About Sobrato Philanthropies

Sobrato Philanthropies’ investment in LACI’s Cleantech Debt Fund was committed by John A. Sobrato. Sobrato Philanthropies’ mission is to partner with communities to meet immediate needs, address systemic barriers, and pursue social justice to build a more equitable and sustainable world. Guided by the business philosophy and personal values of the Sobrato family, three generations engage in grantmaking, advocacy, impact investing, and collaborative efforts to create impact locally and around the world.

About Homecoming Capital

Homecoming Capital is a climate-focused investment firm that invests in businesses that decarbonize the economy as they grow. Homecoming’s investments span North America and Europe and support businesses driving decarbonization of the energy, transportation, industrial, and agricultural sectors. For more information, please visit www.homecomingcapital.com.

LACI Launches Campaign Urging California State Legislature to Increase Funding for Zero Emissions Transportation of Goods; Campaign Reinforces Budget Request from Southern California Coalition of Mayors, Ports, Labor, and Environmental Groups

The Proposed Increased Investments will Help Meet Transportation Electrification Partnership’s Zero Emissions Roadmap Targets to Reduce Pollution by 2028 Olympics; investments Key to Creating Jobs, Growing the Economy, and Protecting Public Health While Reducing the Largest Source of Air Pollution in Greater LA

LOS ANGELES, CA, May 24, 2022 – Today the Los Angeles Cleantech Incubator (LACI)–convenor of the Transportation Electrification Partnership–launched a digital campaign to reinforce the budget request from a coalition led by the Mayors and Ports of Long Beach and Los Angeles, labor, environmental justice and environmental organizations, and LACI. In a recent letter, the coalition–which also includes International Longshoremen and Warehouse Union locals, Southern California Edison, EarthJustice, and a broad swath of environmental advocates–urged the California Legislature to increase State funding for the adoption of zero emission transportation of goods.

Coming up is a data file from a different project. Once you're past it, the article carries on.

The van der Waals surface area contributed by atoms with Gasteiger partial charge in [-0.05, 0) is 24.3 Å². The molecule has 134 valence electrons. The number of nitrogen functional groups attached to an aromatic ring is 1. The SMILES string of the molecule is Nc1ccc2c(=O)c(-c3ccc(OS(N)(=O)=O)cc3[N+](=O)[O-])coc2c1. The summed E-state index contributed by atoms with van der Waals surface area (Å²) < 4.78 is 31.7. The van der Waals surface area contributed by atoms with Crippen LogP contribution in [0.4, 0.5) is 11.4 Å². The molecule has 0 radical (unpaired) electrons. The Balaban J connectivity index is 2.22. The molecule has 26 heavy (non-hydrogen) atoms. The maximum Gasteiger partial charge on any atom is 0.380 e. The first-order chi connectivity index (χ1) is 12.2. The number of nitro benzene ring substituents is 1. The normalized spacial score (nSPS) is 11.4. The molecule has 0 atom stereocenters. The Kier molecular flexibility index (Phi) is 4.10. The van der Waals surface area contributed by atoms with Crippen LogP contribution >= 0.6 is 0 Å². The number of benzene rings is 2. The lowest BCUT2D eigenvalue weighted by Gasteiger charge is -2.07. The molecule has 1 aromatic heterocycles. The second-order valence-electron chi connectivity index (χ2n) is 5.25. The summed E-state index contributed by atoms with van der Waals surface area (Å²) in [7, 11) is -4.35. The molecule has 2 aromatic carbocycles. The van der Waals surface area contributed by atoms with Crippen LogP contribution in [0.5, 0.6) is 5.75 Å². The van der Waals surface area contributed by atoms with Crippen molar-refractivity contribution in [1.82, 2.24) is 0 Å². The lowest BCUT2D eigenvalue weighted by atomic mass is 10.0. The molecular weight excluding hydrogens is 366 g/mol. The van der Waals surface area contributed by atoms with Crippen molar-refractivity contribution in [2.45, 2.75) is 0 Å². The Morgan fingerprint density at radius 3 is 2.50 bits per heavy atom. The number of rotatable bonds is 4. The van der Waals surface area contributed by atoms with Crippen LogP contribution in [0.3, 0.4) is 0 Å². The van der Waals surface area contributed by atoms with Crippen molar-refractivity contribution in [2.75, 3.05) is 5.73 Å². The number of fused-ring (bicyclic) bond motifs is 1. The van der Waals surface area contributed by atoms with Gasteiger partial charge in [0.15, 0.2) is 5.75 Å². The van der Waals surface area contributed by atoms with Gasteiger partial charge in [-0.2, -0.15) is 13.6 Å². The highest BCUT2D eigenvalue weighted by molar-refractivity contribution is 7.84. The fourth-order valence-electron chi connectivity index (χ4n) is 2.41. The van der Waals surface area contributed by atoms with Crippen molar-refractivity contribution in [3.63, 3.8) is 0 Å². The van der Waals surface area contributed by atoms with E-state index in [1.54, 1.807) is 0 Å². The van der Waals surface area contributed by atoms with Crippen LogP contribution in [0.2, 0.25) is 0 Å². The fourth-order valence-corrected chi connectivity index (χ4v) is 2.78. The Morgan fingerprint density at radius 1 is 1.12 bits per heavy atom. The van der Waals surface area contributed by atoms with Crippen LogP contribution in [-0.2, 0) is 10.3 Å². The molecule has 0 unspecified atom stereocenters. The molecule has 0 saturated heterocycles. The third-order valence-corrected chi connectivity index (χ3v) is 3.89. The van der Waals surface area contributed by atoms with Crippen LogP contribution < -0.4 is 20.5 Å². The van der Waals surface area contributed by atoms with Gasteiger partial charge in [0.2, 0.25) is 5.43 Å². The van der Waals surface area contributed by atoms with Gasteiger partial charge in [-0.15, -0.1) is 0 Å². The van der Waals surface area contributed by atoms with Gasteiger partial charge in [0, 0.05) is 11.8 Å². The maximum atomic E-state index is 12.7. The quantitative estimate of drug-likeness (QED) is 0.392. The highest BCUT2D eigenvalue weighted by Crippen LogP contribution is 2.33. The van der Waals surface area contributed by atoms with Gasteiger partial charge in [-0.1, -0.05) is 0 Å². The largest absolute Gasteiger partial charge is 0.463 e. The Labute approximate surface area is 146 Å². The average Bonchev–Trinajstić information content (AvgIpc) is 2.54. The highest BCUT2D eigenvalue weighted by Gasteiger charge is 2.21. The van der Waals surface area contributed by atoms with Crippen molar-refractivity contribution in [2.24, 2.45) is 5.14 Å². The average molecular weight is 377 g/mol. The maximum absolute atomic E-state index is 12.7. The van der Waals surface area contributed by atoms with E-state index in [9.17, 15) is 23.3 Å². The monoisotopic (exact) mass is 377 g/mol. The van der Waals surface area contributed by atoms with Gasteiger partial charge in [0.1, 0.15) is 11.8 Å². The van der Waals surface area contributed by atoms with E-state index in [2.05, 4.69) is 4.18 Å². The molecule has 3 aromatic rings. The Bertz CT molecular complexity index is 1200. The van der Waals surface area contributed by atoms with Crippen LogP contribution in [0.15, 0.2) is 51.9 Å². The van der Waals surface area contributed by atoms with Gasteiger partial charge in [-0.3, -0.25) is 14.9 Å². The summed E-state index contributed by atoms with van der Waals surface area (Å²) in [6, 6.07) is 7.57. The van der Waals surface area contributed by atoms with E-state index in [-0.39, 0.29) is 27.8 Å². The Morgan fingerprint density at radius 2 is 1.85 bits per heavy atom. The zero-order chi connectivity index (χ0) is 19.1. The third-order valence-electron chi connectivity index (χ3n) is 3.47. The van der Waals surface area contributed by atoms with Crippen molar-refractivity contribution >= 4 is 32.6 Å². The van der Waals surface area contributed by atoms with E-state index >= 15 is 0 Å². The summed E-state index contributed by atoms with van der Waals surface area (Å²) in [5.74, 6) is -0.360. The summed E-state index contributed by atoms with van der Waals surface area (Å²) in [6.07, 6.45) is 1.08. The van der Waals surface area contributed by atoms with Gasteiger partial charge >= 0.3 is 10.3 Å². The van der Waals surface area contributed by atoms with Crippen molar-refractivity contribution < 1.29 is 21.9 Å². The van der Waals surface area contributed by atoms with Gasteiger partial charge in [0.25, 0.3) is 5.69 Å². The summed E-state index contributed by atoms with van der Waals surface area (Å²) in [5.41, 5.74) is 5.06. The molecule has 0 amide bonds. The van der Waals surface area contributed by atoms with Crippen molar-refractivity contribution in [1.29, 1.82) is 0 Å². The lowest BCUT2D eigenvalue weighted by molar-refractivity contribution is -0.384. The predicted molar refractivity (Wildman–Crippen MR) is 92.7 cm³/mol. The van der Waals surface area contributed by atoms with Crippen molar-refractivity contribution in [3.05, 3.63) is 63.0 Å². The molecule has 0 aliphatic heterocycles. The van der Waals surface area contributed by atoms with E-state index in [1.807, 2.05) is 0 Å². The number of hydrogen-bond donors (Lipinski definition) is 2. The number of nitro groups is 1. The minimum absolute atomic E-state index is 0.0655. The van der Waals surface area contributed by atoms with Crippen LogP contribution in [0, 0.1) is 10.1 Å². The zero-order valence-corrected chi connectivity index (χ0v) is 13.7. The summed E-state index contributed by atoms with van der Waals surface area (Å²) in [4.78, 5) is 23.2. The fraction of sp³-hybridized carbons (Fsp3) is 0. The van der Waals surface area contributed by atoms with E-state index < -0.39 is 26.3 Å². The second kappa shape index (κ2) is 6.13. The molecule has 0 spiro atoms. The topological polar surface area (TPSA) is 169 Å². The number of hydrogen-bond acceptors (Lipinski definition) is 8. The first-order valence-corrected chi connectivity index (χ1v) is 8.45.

Forty percent of the nation’s goods enter through the Ports of Long Beach and Los Angeles which serve as an enormous source of economic activity and jobs, while also generating the single largest source of air pollution in the region. Southern California continues to be home to the worst air quality in the country. That’s why the Transportation Electrification Partnership – with over 30 public and private sector members – has set bold targets to reduce air and climate pollution by the 2028 Olympics, including ensuring 40% of the short haul drayage trucks are zero emissions and 60% medium duty last mile delivery trucks are electric.

The campaign, anchored on a digital ad “Solutions”, urges California Legislators to invest additional funding in zero emissions solutions that can clean up Southern California’s air, while creating good paying green jobs and keeping the region’s economy and goods moving.

In a letter to Assembly Speaker Anthony Rendon, Senate Pro Tem Toni Atkins and Legislative Budget Chairs, the coalition called for a $3.31 billion investment to accelerate the adoption of zero emissions drayage trucks and cargo handling equipment at the ports of Long Beach and Los Angeles. The request in the letter builds on Governor Newsom’s proposed budget by adding an additional $900 million for truck incentives via HVIP and CORE and additional $225 million for drayage trucks and charging, including a $100 million carve out for charging infrastructure along the I-710 where BEV drayage trucks are beginning to operate with more BEV truck models coming soon from OEMs.

“We applaud Governor Newsom’s historic climate and zero emission transportation budget priorities,” said Matt Petersen, LACI CEO and Chair of the Transportation Electrification Partnership. “Given the unprecedented state budget surplus, we urge the legislature to make additional investments in accelerating truck and port electrification—in particular focusing on the most critical goods movement corridor in the state and nation, the I-710–that will pay economic, health and environmental dividends for our region and provide an example for other port regions throughout the country and around the world.”

###

About The Los Angeles Cleantech Incubator (LACI)